In the same interview on April 19, Lavrov also divulged some details about Russia’s Istanbul agreement with Ukraine. In a post on X, Sputnik News reported:

Lavrov added that the agreements stated that any foreign military bases were not to be deployed in Ukraine. “It was said that there would be no military maneuvers, exercises of armed forces with the participation of third countries in Ukraine, except in cases when all guarantor countries agree: including us, including China,” Russia’s foreign minister said.

Elaborating, Lavrov stated that the security guarantees detailed in the Istanbul agreements were “extremely serious” and were almost equivalent to Article 5 of the North Atlantic Treaty, which obliges each member state to regard an attack on another member state as an attack upon all member states.

“Ultimately, we were ready to accommodate the Ukrainian delegation’s aspiration that these guarantees were to be extremely serious. The fifth article of the Washington Treaty, which pertains to the establishment of NATO, was considered the limit of seriousness,” Lavrov admitted.

Nevertheless, Lavrov posited that at the eleventh hour, Kyiv opted to make “minor” changes to the section of the Istanbul deal regarding military exercises with foreign participation, implying that the peace process might have been sabotaged. In Lavrov’s words:

“For example: ‘the prohibition of military exercises involving armed forces of third countries’ except if all guarantors agree,’ let’s replace it with ‘except in cases when the majority of guarantors agree.’ That’s all. It was such a signal that either they were already prohibited overnight, or someone said, ‘Let’s mess with these Russians some more.’”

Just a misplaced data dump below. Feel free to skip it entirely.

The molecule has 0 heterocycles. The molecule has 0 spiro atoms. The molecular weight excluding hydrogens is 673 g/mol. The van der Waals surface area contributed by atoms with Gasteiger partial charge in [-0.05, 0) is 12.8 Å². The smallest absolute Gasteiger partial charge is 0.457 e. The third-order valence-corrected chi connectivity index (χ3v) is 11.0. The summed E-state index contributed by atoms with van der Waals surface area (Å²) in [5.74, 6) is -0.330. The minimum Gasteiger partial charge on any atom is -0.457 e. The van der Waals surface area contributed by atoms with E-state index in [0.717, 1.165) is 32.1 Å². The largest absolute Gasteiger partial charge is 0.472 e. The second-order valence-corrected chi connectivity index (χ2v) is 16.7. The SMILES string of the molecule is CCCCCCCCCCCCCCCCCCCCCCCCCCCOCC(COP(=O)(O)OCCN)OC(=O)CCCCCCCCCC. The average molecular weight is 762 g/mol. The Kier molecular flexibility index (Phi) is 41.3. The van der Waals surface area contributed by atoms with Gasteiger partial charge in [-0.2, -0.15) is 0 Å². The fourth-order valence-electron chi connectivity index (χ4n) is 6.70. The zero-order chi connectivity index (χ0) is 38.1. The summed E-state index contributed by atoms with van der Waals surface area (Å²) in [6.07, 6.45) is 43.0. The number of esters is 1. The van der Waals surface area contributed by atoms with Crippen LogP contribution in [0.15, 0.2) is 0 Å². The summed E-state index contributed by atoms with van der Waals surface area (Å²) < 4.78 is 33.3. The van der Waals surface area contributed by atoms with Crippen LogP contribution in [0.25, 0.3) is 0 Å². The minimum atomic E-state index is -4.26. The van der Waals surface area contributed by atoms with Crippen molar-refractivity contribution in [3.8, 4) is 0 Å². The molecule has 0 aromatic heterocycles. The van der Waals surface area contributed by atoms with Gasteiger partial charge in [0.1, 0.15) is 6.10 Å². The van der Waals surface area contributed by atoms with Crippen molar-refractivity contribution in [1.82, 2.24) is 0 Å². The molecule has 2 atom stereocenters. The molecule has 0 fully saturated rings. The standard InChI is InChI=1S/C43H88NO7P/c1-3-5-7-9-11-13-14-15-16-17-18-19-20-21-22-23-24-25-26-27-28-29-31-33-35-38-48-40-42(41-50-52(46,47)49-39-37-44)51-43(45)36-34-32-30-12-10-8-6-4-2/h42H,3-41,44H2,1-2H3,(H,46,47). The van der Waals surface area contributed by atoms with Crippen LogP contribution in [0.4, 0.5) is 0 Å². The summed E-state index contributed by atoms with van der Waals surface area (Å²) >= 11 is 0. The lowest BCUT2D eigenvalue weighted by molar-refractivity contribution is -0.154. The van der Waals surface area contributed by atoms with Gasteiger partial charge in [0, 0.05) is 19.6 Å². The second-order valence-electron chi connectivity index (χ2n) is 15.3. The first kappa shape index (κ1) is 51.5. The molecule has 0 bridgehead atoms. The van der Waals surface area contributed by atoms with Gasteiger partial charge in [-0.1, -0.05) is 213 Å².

In February this year, Russian ambassador to the U.K. Andrei Kelin reiterated that former British Prime Minister Boris Johnson had derailed a peace deal between Russia and Ukraine in March 2022 at the behest of the United States.

At that time, Kelin disclosed to Turkish broadcaster TRT World that Johnson “blocked the peace efforts with Washington’s blessing.”

During an interview with former Fox New host Tucker Carlson earlier this year, Putin outlined Moscow’s plans to revert to the 2022 Istanbul agreements, according to present ground realities.

Earlier this month, news outlet RT reported Belarusian leader Alexander Lukashenko as saying that it was pointless for Russia to sign a peace deal with Zelensky, as the Ukrainian leader’s term was nearly over.

“A situation may arise when Putin says: ‘Guys, who should we sign an agreement with?’ The powers of the president of Ukraine have expired,” Lukashenko said, adding, “Today we will sign with him, let’s say, some kind of agreement, tomorrow you will come to power, become president, you won’t like it…. You will discard this: it was signed by an illegitimate president, and I don’t condone this at all, the new president will say.”